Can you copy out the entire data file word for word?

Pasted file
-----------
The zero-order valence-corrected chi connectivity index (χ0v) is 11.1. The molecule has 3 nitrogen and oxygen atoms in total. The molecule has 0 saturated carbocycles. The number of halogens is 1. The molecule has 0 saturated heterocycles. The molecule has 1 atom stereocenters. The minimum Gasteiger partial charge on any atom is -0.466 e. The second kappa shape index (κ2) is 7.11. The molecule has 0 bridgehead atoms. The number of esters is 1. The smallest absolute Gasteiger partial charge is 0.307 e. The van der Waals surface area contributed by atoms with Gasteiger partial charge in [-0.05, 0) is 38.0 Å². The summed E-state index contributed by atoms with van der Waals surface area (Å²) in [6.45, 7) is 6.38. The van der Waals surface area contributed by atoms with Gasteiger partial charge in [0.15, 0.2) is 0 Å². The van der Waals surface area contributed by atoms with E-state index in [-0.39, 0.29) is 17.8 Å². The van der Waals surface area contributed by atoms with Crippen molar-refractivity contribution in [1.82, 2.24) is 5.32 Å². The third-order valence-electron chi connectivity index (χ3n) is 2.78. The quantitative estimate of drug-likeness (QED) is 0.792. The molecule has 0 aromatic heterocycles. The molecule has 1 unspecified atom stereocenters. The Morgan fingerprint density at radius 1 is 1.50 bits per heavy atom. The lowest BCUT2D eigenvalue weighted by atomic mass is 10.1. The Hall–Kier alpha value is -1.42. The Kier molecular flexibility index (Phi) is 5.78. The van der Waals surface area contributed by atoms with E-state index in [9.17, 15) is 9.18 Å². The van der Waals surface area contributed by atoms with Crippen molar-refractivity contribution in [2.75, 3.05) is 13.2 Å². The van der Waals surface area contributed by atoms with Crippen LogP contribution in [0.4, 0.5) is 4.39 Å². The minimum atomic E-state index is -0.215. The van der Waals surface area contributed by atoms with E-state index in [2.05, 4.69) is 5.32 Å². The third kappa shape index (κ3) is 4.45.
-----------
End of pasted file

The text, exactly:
The zero-order valence-corrected chi connectivity index (χ0v) is 11.1. The molecule has 3 nitrogen and oxygen atoms in total. The molecule has 0 saturated carbocycles. The number of halogens is 1. The molecule has 0 saturated heterocycles. The molecule has 1 atom stereocenters. The minimum Gasteiger partial charge on any atom is -0.466 e. The second kappa shape index (κ2) is 7.11. The molecule has 0 bridgehead atoms. The number of esters is 1. The smallest absolute Gasteiger partial charge is 0.307 e. The van der Waals surface area contributed by atoms with Gasteiger partial charge in [-0.05, 0) is 38.0 Å². The summed E-state index contributed by atoms with van der Waals surface area (Å²) in [6.45, 7) is 6.38. The van der Waals surface area contributed by atoms with Gasteiger partial charge in [0.15, 0.2) is 0 Å². The van der Waals surface area contributed by atoms with E-state index in [-0.39, 0.29) is 17.8 Å². The van der Waals surface area contributed by atoms with Crippen molar-refractivity contribution in [1.82, 2.24) is 5.32 Å². The third-order valence-electron chi connectivity index (χ3n) is 2.78. The quantitative estimate of drug-likeness (QED) is 0.792. The molecule has 0 aromatic heterocycles. The molecule has 1 unspecified atom stereocenters. The Morgan fingerprint density at radius 1 is 1.50 bits per heavy atom. The lowest BCUT2D eigenvalue weighted by atomic mass is 10.1. The Hall–Kier alpha value is -1.42. The Kier molecular flexibility index (Phi) is 5.78. The van der Waals surface area contributed by atoms with E-state index in [9.17, 15) is 9.18 Å². The van der Waals surface area contributed by atoms with Crippen molar-refractivity contribution in [2.75, 3.05) is 13.2 Å². The van der Waals surface area contributed by atoms with Crippen LogP contribution in [0.4, 0.5) is 4.39 Å². The minimum atomic E-state index is -0.215. The van der Waals surface area contributed by atoms with E-state index in [2.05, 4.69) is 5.32 Å². The third kappa shape index (κ3) is 4.45.